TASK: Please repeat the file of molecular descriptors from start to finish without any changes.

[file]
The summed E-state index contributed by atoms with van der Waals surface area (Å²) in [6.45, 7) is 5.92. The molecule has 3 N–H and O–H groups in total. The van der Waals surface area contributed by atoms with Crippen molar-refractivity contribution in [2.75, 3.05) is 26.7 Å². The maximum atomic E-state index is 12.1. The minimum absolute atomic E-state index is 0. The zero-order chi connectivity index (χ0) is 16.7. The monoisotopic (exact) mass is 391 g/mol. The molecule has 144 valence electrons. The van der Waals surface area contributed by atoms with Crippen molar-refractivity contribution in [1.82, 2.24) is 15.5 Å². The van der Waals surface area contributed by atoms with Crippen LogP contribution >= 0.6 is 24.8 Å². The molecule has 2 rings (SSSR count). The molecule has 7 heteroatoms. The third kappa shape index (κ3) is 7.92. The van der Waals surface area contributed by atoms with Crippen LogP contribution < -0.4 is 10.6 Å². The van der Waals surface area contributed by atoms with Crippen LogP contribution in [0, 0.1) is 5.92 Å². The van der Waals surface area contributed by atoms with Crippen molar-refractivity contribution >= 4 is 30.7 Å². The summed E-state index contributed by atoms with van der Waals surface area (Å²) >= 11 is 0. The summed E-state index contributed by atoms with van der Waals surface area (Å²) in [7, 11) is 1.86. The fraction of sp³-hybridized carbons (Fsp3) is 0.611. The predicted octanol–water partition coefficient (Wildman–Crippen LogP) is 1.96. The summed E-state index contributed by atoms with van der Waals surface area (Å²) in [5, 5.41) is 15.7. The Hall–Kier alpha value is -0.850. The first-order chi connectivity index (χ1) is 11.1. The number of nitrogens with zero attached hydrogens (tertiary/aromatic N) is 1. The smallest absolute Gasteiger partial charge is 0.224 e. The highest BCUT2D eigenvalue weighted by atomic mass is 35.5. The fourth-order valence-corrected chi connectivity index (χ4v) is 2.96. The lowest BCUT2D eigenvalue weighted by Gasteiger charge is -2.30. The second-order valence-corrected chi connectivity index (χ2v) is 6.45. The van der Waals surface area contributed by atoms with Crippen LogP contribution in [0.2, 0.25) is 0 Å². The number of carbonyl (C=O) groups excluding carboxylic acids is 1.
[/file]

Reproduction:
The summed E-state index contributed by atoms with van der Waals surface area (Å²) in [6.45, 7) is 5.92. The molecule has 3 N–H and O–H groups in total. The van der Waals surface area contributed by atoms with Crippen molar-refractivity contribution in [2.75, 3.05) is 26.7 Å². The maximum atomic E-state index is 12.1. The minimum absolute atomic E-state index is 0. The zero-order chi connectivity index (χ0) is 16.7. The monoisotopic (exact) mass is 391 g/mol. The molecule has 144 valence electrons. The van der Waals surface area contributed by atoms with Crippen molar-refractivity contribution in [1.82, 2.24) is 15.5 Å². The van der Waals surface area contributed by atoms with Crippen LogP contribution >= 0.6 is 24.8 Å². The molecule has 2 rings (SSSR count). The molecule has 7 heteroatoms. The third kappa shape index (κ3) is 7.92. The van der Waals surface area contributed by atoms with Crippen LogP contribution < -0.4 is 10.6 Å². The van der Waals surface area contributed by atoms with Crippen LogP contribution in [0, 0.1) is 5.92 Å². The van der Waals surface area contributed by atoms with Crippen molar-refractivity contribution >= 4 is 30.7 Å². The summed E-state index contributed by atoms with van der Waals surface area (Å²) >= 11 is 0. The summed E-state index contributed by atoms with van der Waals surface area (Å²) in [7, 11) is 1.86. The fraction of sp³-hybridized carbons (Fsp3) is 0.611. The predicted octanol–water partition coefficient (Wildman–Crippen LogP) is 1.96. The summed E-state index contributed by atoms with van der Waals surface area (Å²) in [5, 5.41) is 15.7. The Hall–Kier alpha value is -0.850. The first-order chi connectivity index (χ1) is 11.1. The number of nitrogens with zero attached hydrogens (tertiary/aromatic N) is 1. The smallest absolute Gasteiger partial charge is 0.224 e. The highest BCUT2D eigenvalue weighted by atomic mass is 35.5. The fourth-order valence-corrected chi connectivity index (χ4v) is 2.96. The lowest BCUT2D eigenvalue weighted by Gasteiger charge is -2.30. The second-order valence-corrected chi connectivity index (χ2v) is 6.45. The van der Waals surface area contributed by atoms with Crippen LogP contribution in [0.2, 0.25) is 0 Å². The number of carbonyl (C=O) groups excluding carboxylic acids is 1.